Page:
SM UC-32

SM UC-32[Note 1] was a German Type UC II minelaying submarine or U-boat in the German Imperial Navy (German: Kaiserliche Marine) during World War I. The U-boat was ordered on 29 August 1915 and was launched on 12 August 1916. She was commissioned into the German Imperial Navy on 13 September 1916 as SM UC-32. In three patrols UC-32 was credited with sinking six ships, either by torpedo or by mines laid. UC-32 was sunk by the detonation of one of her own mines on 23 February 1917.[1]

History
German Empire
Name: UC-32
Ordered: 29 August 1915[1]
Builder: AG Vulcan, Hamburg[2]
Yard number: 72[1]
Launched: 12 August 1916[1]
Commissioned: 13 September 1916[1]
Fate: sunk by own mine, 23 February 1917[1]
General characteristics [3]
Class and type: German Type UC II submarine
Displacement:
  • 400 t (390 long tons), surfaced
  • 480 t (470 long tons), submerged
Length:
Beam:
  • 5.22 m (17 ft 2 in) o/a
  • 3.65 m (12 ft) pressure hull
Draught: 3.68 m (12 ft 1 in)
Propulsion:
Speed:
  • 11.6 knots (21.5 km/h; 13.3 mph), surfaced
  • 6.7 knots (12.4 km/h; 7.7 mph), submerged
Range:
  • 10,040 nmi (18,590 km; 11,550 mi) at 7 knots (13 km/h; 8.1 mph), surfaced
  • 53 nmi (98 km; 61 mi) at 4 knots (7.4 km/h; 4.6 mph), submerged
Test depth: 50 m (160 ft)
Complement: 26
Armament:
Notes: 48-second diving time
Service record
Part of:
  • I Flotilla
  • 27 November 1916 – 23 February 1917
Commanders:
  • Oblt.z.S. Herbert Breyer[4]
  • 13 September 1916 – 23 February 1917
Operations: 3 patrols
Victories: 6 merchant ships sunk (9,083 GRT)

Design

A German Type UC II submarine, UC-32 had a displacement of 400 tonnes (390 long tons) when at the surface and 480 tonnes (470 long tons) while submerged. She had a length overall of 49.45 m (162 ft 3 in), a beam of 5.22 m (17 ft 2 in), and a draught of 3.68 m (12 ft 1 in). The submarine was powered by two six-cylinder four-stroke diesel engines each producing 250 metric horsepower (180 kW; 250 shp) (a total of 500 metric horsepower (370 kW; 490 shp)), two electric motors producing 460 metric horsepower (340 kW; 450 shp), and two propeller shafts. She had a dive time of 48 seconds and was capable of operating at a depth of 50 metres (160 ft).[3]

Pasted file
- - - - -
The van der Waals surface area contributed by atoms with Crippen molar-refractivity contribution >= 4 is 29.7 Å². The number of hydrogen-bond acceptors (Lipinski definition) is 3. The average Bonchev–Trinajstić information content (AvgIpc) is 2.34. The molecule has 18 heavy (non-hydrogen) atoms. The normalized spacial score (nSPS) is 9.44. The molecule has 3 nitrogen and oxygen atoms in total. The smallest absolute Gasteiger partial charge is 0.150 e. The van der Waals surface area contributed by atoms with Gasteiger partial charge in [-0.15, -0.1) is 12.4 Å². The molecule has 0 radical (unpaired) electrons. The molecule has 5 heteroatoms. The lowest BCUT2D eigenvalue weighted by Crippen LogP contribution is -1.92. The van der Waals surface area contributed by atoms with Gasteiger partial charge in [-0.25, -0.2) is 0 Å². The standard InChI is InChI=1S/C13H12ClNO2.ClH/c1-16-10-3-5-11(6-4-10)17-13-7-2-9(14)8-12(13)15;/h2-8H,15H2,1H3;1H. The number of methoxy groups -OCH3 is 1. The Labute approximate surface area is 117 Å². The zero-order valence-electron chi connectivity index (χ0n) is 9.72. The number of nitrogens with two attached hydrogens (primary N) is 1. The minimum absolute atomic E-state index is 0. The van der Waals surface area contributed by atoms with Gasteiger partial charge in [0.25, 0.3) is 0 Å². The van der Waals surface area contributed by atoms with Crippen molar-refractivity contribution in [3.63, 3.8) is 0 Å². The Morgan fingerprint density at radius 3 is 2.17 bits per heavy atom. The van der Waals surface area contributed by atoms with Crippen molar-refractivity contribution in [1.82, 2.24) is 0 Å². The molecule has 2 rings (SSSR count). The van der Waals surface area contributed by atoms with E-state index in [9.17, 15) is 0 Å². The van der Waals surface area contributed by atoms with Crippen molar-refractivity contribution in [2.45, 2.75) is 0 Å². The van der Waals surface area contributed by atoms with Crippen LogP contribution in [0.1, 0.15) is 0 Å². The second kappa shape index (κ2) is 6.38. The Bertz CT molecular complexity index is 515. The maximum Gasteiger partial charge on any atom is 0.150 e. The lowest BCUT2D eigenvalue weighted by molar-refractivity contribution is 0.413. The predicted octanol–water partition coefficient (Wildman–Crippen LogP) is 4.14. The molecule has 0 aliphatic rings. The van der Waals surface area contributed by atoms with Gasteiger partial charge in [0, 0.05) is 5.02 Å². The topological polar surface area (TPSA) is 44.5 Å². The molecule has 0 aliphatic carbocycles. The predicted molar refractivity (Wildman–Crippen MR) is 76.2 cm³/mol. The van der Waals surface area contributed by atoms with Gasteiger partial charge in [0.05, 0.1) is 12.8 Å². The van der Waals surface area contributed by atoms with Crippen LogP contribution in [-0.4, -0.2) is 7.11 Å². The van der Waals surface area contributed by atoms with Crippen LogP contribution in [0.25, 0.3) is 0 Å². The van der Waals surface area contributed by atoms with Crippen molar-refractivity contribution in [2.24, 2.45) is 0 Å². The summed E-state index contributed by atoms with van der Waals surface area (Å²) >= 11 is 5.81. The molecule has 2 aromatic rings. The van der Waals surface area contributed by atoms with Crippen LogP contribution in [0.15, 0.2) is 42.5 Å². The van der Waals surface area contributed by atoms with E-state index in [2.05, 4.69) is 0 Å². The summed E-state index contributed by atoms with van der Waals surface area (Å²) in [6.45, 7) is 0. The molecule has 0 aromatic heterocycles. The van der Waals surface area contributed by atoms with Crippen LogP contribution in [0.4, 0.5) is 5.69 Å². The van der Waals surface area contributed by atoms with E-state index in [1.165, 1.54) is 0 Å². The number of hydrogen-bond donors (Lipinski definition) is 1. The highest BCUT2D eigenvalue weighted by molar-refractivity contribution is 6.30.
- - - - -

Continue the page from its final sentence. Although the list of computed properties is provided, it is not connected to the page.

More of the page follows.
The submarine had a maximum surface speed of 11.6 knots (21.5 km/h; 13.3 mph) and a submerged speed of 6.6 knots (12.2 km/h; 7.6 mph). When submerged, she could operate for 53 nautical miles (98 km; 61 mi) at 4 knots (7.4 km/h; 4.6 mph); when surfaced, she could travel 10,040 nautical miles (18,590 km; 11,550 mi) at 7 knots (13 km/h; 8.1 mph). UC-32 was fitted with six 100 centimetres (39 in) mine tubes, eighteen UC 200 mines, three 50 centimetres (20 in) torpedo tubes (one on the stern and two on the bow), seven torpedoes, and one 8.8 cm (3.5 in) Uk L/30 deck gun. Her complement was twenty-six crew members.

Summary of raiding history

Date Name Nationality Tonnage[Note 2] Fate[5]
14 December 1916 Burnhope  United Kingdom 1,941 Sunk
20 December 1916 Hildawell  United Kingdom 2,494 Sunk
29 January 1917 Edda  Sweden 536 Sunk
31 January 1917 Ida Duncan  United Kingdom 139 Sunk
1 February 1917 Jerv  Norway 1,112 Sunk
1 March 1917 Apollonia  Kingdom of Italy 2,861 Sunk

References

Notes

  1. "SM" stands for "Seiner Majestät" (English: His Majesty's) and combined with the U for Unterseeboot would be translated as His Majesty's Submarine.
  2. Tonnages are in gross register tons

Citations

  1. Helgason, Guðmundur. "WWI U-boats: UC 32". German and Austrian U-boats of World War I - Kaiserliche Marine - Uboat.net. Retrieved 22 February 2009.
  2. Tarrant, p. 173.
  3. Gröner 1991, pp. 31-32.
  4. Helgason, Guðmundur. "WWI U-boat commanders: Herbert Breyer". German and Austrian U-boats of World War I - Kaiserliche Marine - Uboat.net. Retrieved 16 February 2015.
  5. Helgason, Guðmundur. "Ships hit by UC 32". German and Austrian U-boats of World War I - Kaiserliche Marine - Uboat.net. Retrieved 16 February 2015.

Bibliography

  • Bendert, Harald (2001). Die UC-Boote der Kaiserlichen Marine 1914-1918. Minenkrieg mit U-Booten (in German). Hamburg, Berlin, Bonn: Mittler. ISBN 3-8132-0758-7.
  • Gröner, Erich; Jung, Dieter; Maass, Martin (1991). U-boats and Mine Warfare Vessels. German Warships 1815–1945. 2. Translated by Thomas, Keith; Magowan, Rachel. London: Conway Maritime Press. ISBN 0-85177-593-4.
  • Gardiner, Robert, ed. (1985). Conway's All the World's Fighting Ships, 1906–1921. Annapolis, Maryland: Naval Institute Press. ISBN 978-0-87021-907-8. OCLC 12119866.CS1 maint: extra text: authors list (link)
  • Tarrant, V. E. (1989). The U-Boat Offensive: 1914–1945. Annapolis, Maryland: Naval Institute Press. ISBN 978-0-87021-764-7. OCLC 20338385.

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